Teaching is a very conscious activity where one has to deal with diverse learners at the same time. Though it seems pleasant to deal with such a different group of learners, it requires a quick decision-making ability of teachers who deal with a lot of difficulties and complexities that emerge during the interactions of lessons. Another aspect for an effective lesson is planning.
It is very difficult to define and describe the characteristics of good teaching. In short, a lot of qualifications, credentials, experiences and efforts are required for a good and effective teacher. The foremost quality of a teacher is the command on the delivery part of a lesson - how s/he integrates content knowledge with pedagogical skills. That is only possible if a teacher has the power of decision making (the how and into which quantity s/he has to deliver the lesson.)
Decision-making is a very careful step that helps the facilitator to take selective actions in the light of sense hypothesis. It seems unhealthy to pour out all that information and content material into a student’s mind, but we need to make sure that to what extent it can be appropriate for the learner’s needs and the requirement of that learning content. Sometimes it seems that our decisions are not suitable in the long run, although it’s fulfilling/catering the needs of present time. That is why teaching is recognized as a reflective and thinking based journey rather than a monotonous way of delivering information. It assists the decision-maker to take action with thorough reflections on how children learn and what would be the desired outcomes.
Teachers often complain that we would not be able to complete our task in the given time due to the abrupt discussion/s or some new arising questions. What I personally believe, it’s again an opportunity for teachers to think that sometimes it is good to proceed as per the original plan, but being a responsible person, it sounds intelligent to be flexible in one's planning and accommodating his/her selves as per the need and desire of the time and context.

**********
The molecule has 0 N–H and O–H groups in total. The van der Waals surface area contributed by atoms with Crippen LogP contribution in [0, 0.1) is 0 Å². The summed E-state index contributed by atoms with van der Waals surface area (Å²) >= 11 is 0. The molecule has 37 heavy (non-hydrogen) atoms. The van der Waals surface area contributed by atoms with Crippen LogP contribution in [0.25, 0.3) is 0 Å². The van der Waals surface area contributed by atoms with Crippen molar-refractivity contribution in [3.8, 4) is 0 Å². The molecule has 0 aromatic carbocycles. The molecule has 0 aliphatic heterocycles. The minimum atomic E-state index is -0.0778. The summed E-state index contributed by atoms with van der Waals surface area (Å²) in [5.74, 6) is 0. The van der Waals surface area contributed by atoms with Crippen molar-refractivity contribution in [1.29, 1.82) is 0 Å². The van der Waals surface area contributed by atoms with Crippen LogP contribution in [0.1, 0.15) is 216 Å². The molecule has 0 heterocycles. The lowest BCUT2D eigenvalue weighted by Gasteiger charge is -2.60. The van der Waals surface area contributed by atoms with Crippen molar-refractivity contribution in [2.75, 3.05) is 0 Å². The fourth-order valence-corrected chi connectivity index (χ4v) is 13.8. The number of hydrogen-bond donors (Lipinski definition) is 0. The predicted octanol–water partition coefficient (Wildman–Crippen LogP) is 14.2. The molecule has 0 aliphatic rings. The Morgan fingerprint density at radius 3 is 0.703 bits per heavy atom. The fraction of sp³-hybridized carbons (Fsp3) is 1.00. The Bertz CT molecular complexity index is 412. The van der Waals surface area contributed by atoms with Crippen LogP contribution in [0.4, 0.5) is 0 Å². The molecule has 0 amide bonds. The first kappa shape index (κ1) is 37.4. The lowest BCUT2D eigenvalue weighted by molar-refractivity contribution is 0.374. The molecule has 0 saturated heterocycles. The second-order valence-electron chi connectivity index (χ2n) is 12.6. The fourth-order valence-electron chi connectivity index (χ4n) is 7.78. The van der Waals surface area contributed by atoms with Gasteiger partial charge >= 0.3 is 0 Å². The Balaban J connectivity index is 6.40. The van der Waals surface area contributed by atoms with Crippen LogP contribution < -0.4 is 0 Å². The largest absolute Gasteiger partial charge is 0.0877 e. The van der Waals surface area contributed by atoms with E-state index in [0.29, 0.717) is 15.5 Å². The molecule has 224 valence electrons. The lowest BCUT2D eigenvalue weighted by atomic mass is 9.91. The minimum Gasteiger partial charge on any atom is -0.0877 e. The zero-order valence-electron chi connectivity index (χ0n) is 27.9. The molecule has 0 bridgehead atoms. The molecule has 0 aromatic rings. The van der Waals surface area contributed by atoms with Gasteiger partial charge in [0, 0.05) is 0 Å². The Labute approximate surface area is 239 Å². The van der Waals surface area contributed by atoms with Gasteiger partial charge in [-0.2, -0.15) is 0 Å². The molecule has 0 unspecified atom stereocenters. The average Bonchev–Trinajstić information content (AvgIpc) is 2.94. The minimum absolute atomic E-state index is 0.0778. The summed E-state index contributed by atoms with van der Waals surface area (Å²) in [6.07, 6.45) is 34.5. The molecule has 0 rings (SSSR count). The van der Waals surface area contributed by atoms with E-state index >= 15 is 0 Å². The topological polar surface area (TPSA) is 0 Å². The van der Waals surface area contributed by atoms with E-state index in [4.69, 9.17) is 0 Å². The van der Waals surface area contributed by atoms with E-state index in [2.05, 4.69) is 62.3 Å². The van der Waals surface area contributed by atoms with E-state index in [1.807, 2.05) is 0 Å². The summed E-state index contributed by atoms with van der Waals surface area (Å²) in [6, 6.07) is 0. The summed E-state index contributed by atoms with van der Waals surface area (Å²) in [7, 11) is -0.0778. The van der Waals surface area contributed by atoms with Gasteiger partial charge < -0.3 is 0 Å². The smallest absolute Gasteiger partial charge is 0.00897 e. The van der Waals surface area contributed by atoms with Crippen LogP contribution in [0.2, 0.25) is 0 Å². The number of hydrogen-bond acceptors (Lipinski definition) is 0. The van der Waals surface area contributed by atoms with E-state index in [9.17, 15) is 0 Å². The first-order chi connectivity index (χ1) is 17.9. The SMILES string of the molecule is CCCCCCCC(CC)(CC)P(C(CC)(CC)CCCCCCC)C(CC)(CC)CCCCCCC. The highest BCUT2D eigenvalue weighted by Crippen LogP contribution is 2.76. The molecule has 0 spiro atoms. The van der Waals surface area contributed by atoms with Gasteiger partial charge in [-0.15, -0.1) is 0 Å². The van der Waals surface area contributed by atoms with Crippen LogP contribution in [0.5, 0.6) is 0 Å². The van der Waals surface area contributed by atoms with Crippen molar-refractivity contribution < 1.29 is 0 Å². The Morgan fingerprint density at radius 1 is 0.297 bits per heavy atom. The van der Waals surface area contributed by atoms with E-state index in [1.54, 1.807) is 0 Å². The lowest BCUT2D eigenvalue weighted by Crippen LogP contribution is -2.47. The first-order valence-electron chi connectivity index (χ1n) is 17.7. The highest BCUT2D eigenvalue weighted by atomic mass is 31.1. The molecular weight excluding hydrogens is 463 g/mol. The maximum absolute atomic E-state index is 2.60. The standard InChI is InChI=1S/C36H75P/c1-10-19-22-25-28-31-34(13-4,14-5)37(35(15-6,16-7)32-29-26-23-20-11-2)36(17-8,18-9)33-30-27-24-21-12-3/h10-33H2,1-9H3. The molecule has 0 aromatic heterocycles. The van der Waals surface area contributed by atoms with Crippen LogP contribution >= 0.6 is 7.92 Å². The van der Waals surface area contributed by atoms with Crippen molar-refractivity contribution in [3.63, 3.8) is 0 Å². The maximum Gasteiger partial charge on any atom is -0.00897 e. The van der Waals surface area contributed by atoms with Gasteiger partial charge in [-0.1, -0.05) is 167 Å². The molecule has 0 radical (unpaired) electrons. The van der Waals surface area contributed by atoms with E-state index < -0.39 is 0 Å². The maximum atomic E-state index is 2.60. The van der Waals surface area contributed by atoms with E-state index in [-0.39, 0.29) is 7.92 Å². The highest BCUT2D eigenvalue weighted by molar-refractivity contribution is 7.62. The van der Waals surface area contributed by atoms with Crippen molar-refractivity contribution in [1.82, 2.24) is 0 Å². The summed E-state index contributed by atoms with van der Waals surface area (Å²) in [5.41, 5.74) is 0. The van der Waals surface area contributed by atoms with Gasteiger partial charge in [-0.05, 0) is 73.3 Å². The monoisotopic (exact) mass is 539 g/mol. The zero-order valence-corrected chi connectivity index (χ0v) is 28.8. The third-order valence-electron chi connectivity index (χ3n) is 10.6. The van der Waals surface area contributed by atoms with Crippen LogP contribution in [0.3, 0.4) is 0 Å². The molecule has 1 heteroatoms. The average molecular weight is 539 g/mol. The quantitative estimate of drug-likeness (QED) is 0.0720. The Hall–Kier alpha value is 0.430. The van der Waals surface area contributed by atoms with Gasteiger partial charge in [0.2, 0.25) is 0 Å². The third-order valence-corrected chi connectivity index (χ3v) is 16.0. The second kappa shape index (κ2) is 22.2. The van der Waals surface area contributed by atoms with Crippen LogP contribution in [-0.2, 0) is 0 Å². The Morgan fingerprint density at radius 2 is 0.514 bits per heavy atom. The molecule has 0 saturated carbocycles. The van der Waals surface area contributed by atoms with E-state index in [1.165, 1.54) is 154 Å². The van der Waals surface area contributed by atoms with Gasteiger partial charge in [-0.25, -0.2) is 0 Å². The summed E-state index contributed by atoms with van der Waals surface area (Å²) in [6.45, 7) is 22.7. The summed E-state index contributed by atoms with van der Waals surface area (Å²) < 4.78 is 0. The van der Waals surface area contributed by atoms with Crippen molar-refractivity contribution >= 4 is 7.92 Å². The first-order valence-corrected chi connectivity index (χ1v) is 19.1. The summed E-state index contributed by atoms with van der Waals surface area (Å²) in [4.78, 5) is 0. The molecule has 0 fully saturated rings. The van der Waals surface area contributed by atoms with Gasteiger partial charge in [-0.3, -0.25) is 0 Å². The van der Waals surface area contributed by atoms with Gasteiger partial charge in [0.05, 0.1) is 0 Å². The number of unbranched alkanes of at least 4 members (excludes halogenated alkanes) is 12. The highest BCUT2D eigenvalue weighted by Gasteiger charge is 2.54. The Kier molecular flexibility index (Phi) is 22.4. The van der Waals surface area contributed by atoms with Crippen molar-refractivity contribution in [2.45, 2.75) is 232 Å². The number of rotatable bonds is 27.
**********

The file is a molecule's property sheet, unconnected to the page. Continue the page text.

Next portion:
The major responsibility of a teacher is not to just complete the syllabus but also to make sure that learners produce meaningful outcomes while simultaneously their personalities are groomed with appropriate attitudes and skills. That is why the aim of education always leads towards holistic development of a child and all depends on the willingness of a teacher whose decision plays ‘the vital role’ in the children’s grooming.
As we often heard an old saying, “I am because I am thinking”, this same theory applies while making a decision because it requires on-going reflection. An intelligent decision needs a lot of deep, critical and analytical thinking because if outcomes are expected with deliberate optimism, then it is necessary for an individual to challenge, analyze its own idea, practice, see the alternatives, and choose the best one. For example, a teacher plans a lesson for 2 days and delivers this in class. Hence this would be called an ordinary teacher. But a reflective teacher will be in the process of constantly thinking, "how would I enable my students to learn the conceptual understanding with more clarity? How could I introduce my students to some new strategies through which they could learn more in the most effective manner?" It is also important for the teacher to pick up any new ideas / information with careful analysis and deliver it to the learners while asking, "does that make sense to them?" Therefore, it is also important to collect feedback from students and then plan as per their needs.
The child is a natural investigator, if our instructions provide him a LEAD; we would be able to see the enhancement in the cognitive and behavioral developments both. Nonetheless, it is not that easy but our instructions should link with the child’s previous knowledge and the existing experiences so it would be called meaningful learning.